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Shrimp Scampi
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October 4

Shrimp Scampi

Steve and Lydia Gaudet’s (Mobile) shrimp pasta boasts some impressive credentials: “This is a recipe I take to a lot of families with new babies,” Lydia says. “So far, I have a 100% recipe request rate . . . from the dads!”

Tourtière

Recipe by Beth Bulger
Photo by Jennifer Kenning

Beth Bulger (Servant Branch) hails from a region of Canada with a strong French influence. These roots run deep in her family’s cooking tradition. Her tourtière is a beloved part of the Bulger family Christmas celebration.

This hearty meat pie is traditionally served in French Canadian homes after late-night Christmas Eve church services. Beth’s family recipe makes showings at Lord’s Day or other celebratory meals prepared by her or her four daughters, Catherine and Annie (both South Bend), Theresa and Margaret (both Servant Branch).

Carolin Faytle also makes a simple tourtière for senior lunches in Servant Branch. Suzanne Rooke (Saskatoon), like other Canadian brothers and sisters of French or French Canadian descent, grew up with her family’s own variation of tourtière and spends a day every December baking 10 tourtière pies at once. She uses cooked mashed-up potatoes instead of oatmeal to thicken her meat mixture. Instead of Worcestershire sauce, she adds other spices by eye and taste, including at least cinnamon, garlic powder, sage and poultry seasoning. Her family tops the meat pie with either maple syrup or Thai sauce.

The Bulgers serve tourtière with ketchup, along with potatoes and coleslaw. They often make batches of the filling, the crust or whole pies in advance and freeze them. If you are baking whole pies from frozen, allow at least 2 hours baking time after letting the pies thaw for 30 minutes. When making crusts ahead, separate pie dough into single-crust sizes and roll into balls. Wrap each ball in wax paper or parchment paper followed by plastic wrap. If freezing the dough, remove from the freezer 12 to 24 hours before use and thaw in the refrigerator. Keep refrigerated until you are ready to roll it out.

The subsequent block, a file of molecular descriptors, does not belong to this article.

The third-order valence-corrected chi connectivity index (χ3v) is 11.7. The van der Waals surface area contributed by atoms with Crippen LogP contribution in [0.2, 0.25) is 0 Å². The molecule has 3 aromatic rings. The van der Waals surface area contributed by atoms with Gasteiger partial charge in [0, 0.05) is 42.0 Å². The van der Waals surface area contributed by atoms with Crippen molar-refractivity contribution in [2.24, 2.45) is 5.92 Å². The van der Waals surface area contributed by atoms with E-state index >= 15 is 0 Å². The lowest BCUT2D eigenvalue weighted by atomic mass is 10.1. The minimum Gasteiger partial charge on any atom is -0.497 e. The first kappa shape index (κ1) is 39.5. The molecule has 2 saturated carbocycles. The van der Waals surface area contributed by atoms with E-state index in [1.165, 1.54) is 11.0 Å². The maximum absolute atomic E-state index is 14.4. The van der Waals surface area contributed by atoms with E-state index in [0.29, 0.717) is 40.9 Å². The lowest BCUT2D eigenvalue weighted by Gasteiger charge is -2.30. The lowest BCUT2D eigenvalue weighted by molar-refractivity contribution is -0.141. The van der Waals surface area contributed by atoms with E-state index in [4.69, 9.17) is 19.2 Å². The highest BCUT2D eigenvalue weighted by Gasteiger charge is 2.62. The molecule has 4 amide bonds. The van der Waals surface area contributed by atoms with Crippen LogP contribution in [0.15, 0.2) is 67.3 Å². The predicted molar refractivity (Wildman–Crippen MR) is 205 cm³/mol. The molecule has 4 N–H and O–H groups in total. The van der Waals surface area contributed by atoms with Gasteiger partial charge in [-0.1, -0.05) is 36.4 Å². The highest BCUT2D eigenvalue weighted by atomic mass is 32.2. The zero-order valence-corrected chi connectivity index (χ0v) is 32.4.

TOURTIÈRE
Makes 2 Pies (Each Pie Serves 5-6)

Pie Crust Ingredients
Makes 2 Double Crusts

5 cups flour
1 teaspoon salt
1 ½ teaspoons sugar
1 teaspoon baking powder
1 pound lard, plus ¼ cup butter or margarine
1 large egg
1 tablespoon vinegar, plus a scant ¾ cup ice water


Filling Ingredients

1 large onion, chopped very finely
3 stalks celery, chopped very finely
2 pounds ground beef
1 pound ground pork (unseasoned)
2 cups water
1 cup oatmeal (any kind)
2 teaspoons Worcestershire sauce
2 teaspoons nutmeg
1 teaspoon ground cloves
1 teaspoon allspice
1 tablespoon salt
¼ teaspoon pepper


Directions

1. Combine dry crust ingredients and cut in lard and butter until crumbly.

2. In a one-cup glass measure, slightly beat one egg. Add vinegar. Add ice water to the one-cup mark. (Vinegar makes it possible to roll and handle dough without it getting tough.) Add this liquid to the dry ingredients and mix with a fork or fingers until dough just comes together. Chill for at least 30 minutes before rolling out.

3. In large saucepan or stockpot, lightly brown meat, onions and celery, just enough to get the pink off. Drain all but a little grease. Mixture should be shiny and not dry or crumbly.

4. Add water and oatmeal and stir to combine. Mixture should be smooth and thick, neither dry nor soupy. Adjust amount of water or oatmeal if needed. Add spices to taste. Simmer for five minutes, stirring occasionally.

5. Roll out bottom crusts and place in pie dish. Fill pies with filling. Top with top crusts. Cut slits in the center to let steam release.

6. Bake pies at 375 degrees for 1-¼ to 1-½ hours, or until crust is golden brown and pies are bubbly. If edges begin to brown before the middle is done, cover edges with foil and continue baking. Let rest for 5 minutes before serving.

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